Author Interviews -Allie Potts @alliepottswrite #AmWriting #Writer

 

Welcome to my weekly blog series – Author Interviews.

Every Saturday I get to interview inspiring authors who let me into their creative world. I get to hear how they overcame tough literary challenges, the highlights from their book writing journey and their answer to the big literary question –  what do they wear whilst working on their literary masterpieces?

This week I am joined by author and blogger Allie Potts. She describes herself as a ‘writer, geek and a constant self improver.’  I read her book ‘An Uncertain Faith’ last year and struggled to put it down, so she has been on my author hit list for sometime.

I do love Allie’s Twitter profile which reads ‘my Twitter activity may sometimes seem all over the place, but that is just how my mind works.’  This reminds me of how I approach Twitter.

Please welcome Allie Potts!

1. Hey Allie, tell my readers about yourself and the books you have written.

I was dreading this question. Blatant self-promotion is like my kryptonite. I feel like I am getting weaker just from answering.

Quick – drink more virtual coffee!

For example, I was specifically told under pain of most severe punishment that I needed to tell you I’d come up with a logo idea for you, if you were interested. Did you know I’ve started a graphic design business on the side including author logos, book covers, and book formatting? (Because my hair wasn’t going grey fast enough chasing after my two boys, maintaining a full-time day job, or writing novels)  No? Well that may have something to do with the fact that I am terrible about telling anyone anything about my business.

Which is rather odd if you think about it, considering I’ve created an entire blog centered on my oh, so glamorous life as a working mom and growing authorpreneur. Telling people all about my somewhat personal business as well as my observations about life is what I do weekly.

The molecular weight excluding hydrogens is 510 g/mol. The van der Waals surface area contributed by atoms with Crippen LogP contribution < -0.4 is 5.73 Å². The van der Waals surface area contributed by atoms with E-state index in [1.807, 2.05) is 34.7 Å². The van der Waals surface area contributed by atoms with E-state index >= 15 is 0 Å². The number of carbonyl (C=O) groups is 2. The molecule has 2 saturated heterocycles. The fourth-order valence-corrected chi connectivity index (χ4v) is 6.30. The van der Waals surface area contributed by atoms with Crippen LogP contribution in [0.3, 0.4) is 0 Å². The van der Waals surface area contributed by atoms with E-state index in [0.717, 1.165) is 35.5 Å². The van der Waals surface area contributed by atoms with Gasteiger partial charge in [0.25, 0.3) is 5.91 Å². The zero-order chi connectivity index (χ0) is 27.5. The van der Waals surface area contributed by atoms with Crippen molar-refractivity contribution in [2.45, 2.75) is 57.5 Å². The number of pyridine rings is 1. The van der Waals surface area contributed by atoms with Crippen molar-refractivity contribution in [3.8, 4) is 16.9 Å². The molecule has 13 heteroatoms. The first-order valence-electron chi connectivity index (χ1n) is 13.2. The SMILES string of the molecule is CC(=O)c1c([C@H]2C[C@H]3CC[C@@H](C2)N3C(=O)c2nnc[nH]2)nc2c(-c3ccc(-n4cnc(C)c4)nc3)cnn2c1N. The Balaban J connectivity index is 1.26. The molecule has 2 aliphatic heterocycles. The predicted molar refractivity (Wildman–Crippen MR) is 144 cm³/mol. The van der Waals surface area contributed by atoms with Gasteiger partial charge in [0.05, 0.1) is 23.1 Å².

Anyway, let’s talk books instead. Currently I have two books in print, An Uncertain Faith, which is Women’s Fiction / Cozy Mystery and The Fair & Foul, which is futuristic speculative fiction aka earth-bound science fiction.

While on the surface, the genres may not look to have anything in common, but both feature human characters (read at times flawed characters) as well as trust, relationships, and motivations that are neither black or white.

An Uncertain Faith stars Charlotte, an average working mom who comes home one day to find her husband and child missing and left to answer the question, did they go willingly or is there a more dire explanation.

The Fair & Foul introduces readers to Juliane, a brilliant programmer determined to change the world, but Juliane may just as well cause its ruin.

Gosh – you have been busy! I would love to have a look at your logo. Here have a virtual biscuit. 

2. When did you write your current book?

I have two books in process at the moment, so tricky question. I started the one closest to being done in January of 2016 and the newer one at the end of October.

3. Why did you become a writer?

Originally I wanted to write a book my sister would read because she wasn’t a reader and I just couldn’t understand that at all. But that project was lost a long time ago.

Then it just sort of happened. I’d told people I wanted to one day write a book for years, even joining a writing circle for a brief period, but life continued to get in the way. Then one day, when I had some extended leave from work scheduled, I gave myself an ultimatum – I would either write a manuscript draft from end to end or I was never to bring it up again.

4. What writing issues did you encounter along the way and how did you overcome them?

I learned that no matter how many times you think you have edited something including sending it out to professionals, typos are still going to somehow find their way into the work like the worst game of whack-a-mole imaginable. I’m starting to think my computer may simply be inserting them in the last seconds as way of sabotaging my career on the off-chance that I might actually one day have the funds to upgrade my systems.